I once participated in a team building exercise where we drew pictures of our lives and then explained briefly how each picture described who we were and what mattered to us. New to the team, I knew one of my co-workers was talkative, but was unprepared to be taken blow by blow through his life for over an hour. I remember none of the details except hearing about every decision and unfortunate twist which landed him with us, instead of a bigger, more important job like his classmates from whatever Ivy League MBA school he’d attended. I otherwise enjoyed the exercise; it was a great way to get to know my new team mates, including learning to avoid the Ivy Leaguer.

Someone wise recently oberved to me that all people are selfish to some extent. It’s true, we can’t help it…it’s Darwinian to focus on our needs. Besides, who feels what happens to us more than we do? If it’s good, we want more; if it’s bad, we want it to stop. And yet…I ran to the neighborhood store this weekend to pick up a single ingredient for dinner. I was in such a hurry, that only halfway to the car did I remember that I’d asked for $20 cash back with my $2 purchase. Just as I turned around, the kid who was in line behind me was there in the parking lot, handing me my money. He was maybe 20 and looked to be someone all this talk about building a wall might have kept out. I hadn’t even looked his way when he came up behind me in line…it would have been easy for him to take that bill and disappear. Instead, he left his place in line and followed me outside the store to return it. He was back in the store before I could do anything more than say ‘thank you’.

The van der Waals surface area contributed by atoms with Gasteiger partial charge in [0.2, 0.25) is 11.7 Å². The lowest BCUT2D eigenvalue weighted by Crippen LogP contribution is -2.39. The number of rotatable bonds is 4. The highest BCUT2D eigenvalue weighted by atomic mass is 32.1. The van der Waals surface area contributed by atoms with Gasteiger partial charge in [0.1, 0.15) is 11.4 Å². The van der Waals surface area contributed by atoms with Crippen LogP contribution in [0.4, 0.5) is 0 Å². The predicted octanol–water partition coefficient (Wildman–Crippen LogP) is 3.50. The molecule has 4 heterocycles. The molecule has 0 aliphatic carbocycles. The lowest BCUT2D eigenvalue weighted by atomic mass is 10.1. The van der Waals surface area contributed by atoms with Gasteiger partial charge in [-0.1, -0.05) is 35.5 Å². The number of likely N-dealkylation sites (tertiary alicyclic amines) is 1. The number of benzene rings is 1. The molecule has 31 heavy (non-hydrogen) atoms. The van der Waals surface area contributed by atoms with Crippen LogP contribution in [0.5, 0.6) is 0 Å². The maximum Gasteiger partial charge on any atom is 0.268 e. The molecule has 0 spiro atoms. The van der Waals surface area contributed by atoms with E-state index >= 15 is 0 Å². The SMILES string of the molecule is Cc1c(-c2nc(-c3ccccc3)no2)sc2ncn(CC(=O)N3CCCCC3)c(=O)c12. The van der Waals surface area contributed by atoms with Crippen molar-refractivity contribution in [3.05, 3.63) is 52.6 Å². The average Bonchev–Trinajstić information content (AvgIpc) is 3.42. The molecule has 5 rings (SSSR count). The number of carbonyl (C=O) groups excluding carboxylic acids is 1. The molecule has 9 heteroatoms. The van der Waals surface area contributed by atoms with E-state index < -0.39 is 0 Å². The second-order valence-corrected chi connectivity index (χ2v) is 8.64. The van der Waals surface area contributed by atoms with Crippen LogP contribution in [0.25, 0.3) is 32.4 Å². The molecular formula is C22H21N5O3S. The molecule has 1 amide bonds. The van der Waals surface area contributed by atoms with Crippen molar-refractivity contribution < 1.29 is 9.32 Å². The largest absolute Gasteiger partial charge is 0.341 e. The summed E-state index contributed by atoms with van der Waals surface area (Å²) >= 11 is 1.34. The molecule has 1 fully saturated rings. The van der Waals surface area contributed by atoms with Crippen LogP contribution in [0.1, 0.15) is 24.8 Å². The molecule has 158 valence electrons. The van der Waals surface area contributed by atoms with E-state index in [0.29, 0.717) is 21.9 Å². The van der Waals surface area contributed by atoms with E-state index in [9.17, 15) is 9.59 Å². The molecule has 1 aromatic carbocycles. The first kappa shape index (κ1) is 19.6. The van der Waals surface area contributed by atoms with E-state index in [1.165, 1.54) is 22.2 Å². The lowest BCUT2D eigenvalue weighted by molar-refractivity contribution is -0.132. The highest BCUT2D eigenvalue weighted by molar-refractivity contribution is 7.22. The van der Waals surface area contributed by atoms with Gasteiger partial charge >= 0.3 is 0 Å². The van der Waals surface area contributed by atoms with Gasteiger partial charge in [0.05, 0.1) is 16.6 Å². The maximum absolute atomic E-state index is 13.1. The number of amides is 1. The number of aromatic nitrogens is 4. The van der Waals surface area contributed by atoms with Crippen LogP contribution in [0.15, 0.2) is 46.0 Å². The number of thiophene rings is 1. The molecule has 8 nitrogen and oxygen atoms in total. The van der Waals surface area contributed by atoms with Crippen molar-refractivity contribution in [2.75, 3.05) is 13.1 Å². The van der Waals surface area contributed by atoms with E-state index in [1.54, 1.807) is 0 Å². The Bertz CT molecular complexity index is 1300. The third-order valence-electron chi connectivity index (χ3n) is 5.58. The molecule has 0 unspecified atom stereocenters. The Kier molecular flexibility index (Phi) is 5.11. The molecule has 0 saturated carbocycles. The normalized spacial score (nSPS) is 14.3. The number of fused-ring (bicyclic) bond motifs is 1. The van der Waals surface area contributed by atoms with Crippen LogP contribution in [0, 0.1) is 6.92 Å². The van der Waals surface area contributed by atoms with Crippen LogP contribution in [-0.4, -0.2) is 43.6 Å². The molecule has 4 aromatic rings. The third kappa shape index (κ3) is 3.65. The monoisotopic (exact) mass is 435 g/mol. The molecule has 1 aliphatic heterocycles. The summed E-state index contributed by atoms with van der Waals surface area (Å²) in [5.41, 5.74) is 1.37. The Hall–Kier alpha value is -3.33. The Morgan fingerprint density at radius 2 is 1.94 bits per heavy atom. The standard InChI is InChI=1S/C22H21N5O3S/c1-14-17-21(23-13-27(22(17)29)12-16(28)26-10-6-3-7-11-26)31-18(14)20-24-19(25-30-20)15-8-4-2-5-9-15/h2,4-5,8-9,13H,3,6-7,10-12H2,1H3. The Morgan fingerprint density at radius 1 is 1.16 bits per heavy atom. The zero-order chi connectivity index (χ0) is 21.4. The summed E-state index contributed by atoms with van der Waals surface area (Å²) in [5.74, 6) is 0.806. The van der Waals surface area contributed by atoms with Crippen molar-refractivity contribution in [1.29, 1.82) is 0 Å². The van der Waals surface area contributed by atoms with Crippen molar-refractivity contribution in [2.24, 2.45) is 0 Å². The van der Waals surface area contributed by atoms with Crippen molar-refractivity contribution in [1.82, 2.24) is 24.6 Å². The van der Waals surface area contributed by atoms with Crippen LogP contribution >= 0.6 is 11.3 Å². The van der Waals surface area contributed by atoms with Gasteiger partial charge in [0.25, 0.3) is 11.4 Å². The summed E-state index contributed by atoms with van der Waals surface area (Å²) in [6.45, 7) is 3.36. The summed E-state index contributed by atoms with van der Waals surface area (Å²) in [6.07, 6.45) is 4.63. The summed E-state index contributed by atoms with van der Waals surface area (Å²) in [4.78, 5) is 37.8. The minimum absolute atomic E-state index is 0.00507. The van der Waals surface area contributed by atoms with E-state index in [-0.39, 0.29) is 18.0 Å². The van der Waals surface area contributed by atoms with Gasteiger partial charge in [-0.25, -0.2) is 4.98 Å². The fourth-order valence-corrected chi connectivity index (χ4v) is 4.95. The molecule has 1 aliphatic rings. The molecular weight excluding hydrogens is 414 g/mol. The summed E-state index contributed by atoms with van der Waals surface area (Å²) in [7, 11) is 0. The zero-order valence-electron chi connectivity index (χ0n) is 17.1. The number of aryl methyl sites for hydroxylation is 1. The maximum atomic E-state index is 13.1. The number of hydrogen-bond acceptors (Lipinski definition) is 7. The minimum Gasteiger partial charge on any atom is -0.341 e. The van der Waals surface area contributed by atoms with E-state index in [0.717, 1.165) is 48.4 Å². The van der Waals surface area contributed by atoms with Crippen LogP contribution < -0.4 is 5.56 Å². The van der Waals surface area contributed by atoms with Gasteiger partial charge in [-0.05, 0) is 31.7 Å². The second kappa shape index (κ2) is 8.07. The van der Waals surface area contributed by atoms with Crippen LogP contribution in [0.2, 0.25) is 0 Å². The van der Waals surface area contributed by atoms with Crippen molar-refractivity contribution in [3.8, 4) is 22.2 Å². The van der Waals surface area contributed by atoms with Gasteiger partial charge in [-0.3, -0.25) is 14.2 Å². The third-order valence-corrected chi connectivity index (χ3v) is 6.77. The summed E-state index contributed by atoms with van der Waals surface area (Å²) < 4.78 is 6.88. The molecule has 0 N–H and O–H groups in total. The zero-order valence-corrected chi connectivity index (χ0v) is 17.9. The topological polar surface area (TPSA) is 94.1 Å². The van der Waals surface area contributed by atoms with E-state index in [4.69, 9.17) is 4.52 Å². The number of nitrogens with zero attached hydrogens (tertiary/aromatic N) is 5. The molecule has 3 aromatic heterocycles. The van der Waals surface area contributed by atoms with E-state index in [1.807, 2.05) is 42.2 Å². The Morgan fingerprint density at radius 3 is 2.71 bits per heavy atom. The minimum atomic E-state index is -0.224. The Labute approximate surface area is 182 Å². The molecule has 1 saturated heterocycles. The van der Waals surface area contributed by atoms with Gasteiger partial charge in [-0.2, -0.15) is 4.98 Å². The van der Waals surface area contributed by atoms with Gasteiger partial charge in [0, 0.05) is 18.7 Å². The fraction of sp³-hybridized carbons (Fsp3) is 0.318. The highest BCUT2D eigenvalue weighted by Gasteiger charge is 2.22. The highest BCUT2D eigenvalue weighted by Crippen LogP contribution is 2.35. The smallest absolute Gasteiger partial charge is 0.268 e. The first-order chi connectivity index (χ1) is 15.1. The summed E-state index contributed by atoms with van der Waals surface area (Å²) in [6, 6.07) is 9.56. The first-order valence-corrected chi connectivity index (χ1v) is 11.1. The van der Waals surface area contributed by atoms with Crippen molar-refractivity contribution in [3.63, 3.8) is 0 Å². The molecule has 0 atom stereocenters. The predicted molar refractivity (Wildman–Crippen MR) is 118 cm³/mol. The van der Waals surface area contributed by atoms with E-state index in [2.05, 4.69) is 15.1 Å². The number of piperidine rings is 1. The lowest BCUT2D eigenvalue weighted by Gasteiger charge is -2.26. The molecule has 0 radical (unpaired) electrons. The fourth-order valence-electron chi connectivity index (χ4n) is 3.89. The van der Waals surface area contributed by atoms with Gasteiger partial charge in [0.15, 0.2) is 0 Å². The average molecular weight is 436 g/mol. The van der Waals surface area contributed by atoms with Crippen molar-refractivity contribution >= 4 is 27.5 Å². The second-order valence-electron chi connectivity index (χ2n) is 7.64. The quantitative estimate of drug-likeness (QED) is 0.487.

So, yes, we’re all selfish. But we’re also all human…kind and honest and caring. Genetics has scientifically disproved race as a legitimate difference between us. We must call out the examples which prove this, to balance against the stories we see in the evening news. Just as important as fighting our individual selfish nature, it is crucial to fight against the selfishness of the mob mentality. We are all in this world and this thing called life together.

“Moral evil is the immorality and pain and suffering and tragedy that come because we choose to be selfish, arrogant, uncaring, hateful and abusive.”  –Lee Strobel


Unsettling

   
I once spent a lovely weekend in York, England with a colleague. We were working on a two week project and had the middle weekend free. A consultant working with us chose to go to Scotland. I preferred to go there, but my colleague was a young woman barely out of college from a small town in Minnesota. As the leader of the project, I didn’t feel comfortable letting her travel alone. The seasoned consultant would be fine on her own.